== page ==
Commerce and Industry Minister Anand Sharma is learnt to have conveyed to the Director-General of WTO, Roberto Avezedo, that the G-33 proposal addressing a critical dimension of the development concerns of developing countries deserves full engagement to reach an outcome in Bali.
“India has worked hard and tirelessly to facilitate outcomes in the WTO right from the beginning of the Doha Round and even more so in the efforts to finalise some meaningful deliverables for Bali,” Mr. Sharma told the WTO DG during the closed-door meeting here.
He said, in the WTO, the G-33 coalition of developing countries worked very hard on a proposal which addressed a critical dimension of the development concerns of developing countries.
“There is currently very little in the trade rules to squarely address the issue of food security. The G-33 proposal addresses this lacuna, and deserves full engagement to reach an outcome in Bali. An outcome on the G-33 proposal would be an important contribution by the WTO towards addressing the challenges of food security in developing countries. Updating the rules would greatly help these countries in carrying out such operations without defaulting on their commitments,’’ he is learnt to have conveyed.
Mr. Sharma is also understood to have told the visiting WTO DG that the LDC issues also merit urgent and active attention, so that we can move some steps closer to their fuller integration into international trade. Without this, any early harvest package would be incomplete and unacceptable.
“India is firmly with the LDCs on their proposals. India has already implemented Duty Free Quota Free market access for LDCs. A proposal to increase coverage of items under the duty free list to around 97 per cent (from 85 per cent at present) of the total tariff lines at 6 digit level and to further liberalise the Rules of Origin is under the active consideration of the Government,’’ he said.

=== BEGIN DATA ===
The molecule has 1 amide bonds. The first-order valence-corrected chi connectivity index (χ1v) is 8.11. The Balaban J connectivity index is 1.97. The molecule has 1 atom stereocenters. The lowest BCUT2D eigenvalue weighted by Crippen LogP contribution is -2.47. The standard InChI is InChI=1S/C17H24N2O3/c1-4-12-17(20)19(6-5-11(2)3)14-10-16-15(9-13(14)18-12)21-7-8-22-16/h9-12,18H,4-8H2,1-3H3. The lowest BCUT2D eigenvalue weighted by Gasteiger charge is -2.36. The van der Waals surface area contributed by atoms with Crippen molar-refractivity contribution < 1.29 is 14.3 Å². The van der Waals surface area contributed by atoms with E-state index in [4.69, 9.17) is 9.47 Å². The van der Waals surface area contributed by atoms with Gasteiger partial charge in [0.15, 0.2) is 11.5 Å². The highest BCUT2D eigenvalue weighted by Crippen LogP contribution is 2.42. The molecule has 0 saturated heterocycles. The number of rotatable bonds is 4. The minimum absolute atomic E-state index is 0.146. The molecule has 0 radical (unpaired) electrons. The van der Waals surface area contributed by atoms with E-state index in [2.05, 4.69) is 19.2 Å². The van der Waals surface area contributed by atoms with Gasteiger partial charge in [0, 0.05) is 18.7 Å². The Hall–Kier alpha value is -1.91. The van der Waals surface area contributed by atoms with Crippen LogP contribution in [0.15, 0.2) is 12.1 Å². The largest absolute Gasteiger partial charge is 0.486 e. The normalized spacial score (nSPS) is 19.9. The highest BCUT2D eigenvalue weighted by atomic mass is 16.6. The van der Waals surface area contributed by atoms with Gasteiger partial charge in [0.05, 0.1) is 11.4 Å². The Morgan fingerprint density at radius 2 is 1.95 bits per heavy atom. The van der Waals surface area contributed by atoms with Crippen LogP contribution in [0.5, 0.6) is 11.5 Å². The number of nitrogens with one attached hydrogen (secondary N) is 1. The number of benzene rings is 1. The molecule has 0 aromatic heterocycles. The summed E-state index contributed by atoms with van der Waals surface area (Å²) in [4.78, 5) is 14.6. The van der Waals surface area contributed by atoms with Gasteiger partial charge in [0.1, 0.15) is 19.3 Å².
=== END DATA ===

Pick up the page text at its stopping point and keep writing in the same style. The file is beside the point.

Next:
Referring to the Peace Clause issue, the WTO DG told reporters that: “Let me clarify this. I didn’t say that India should agree to that. All I said is that we have made progress from a situation where members did not want to talk about the issue. Now we have in Geneva an environment where I can’t say that it’s fully there, but there is a growing understanding that this is something that needs to be on the table. And that we have to find a long term solution for that.
“That sentiment is there. Anybody who has been following the conversations in Geneva, from the beginning to today, will realise that we made very concrete advances on this issue and that we are moving in a direction which recognises the legitimacy and the importance of food security concerns in countries like India and other developing countries. We are going to work intensely between now and the Ministerial conference to find a solution for that.’’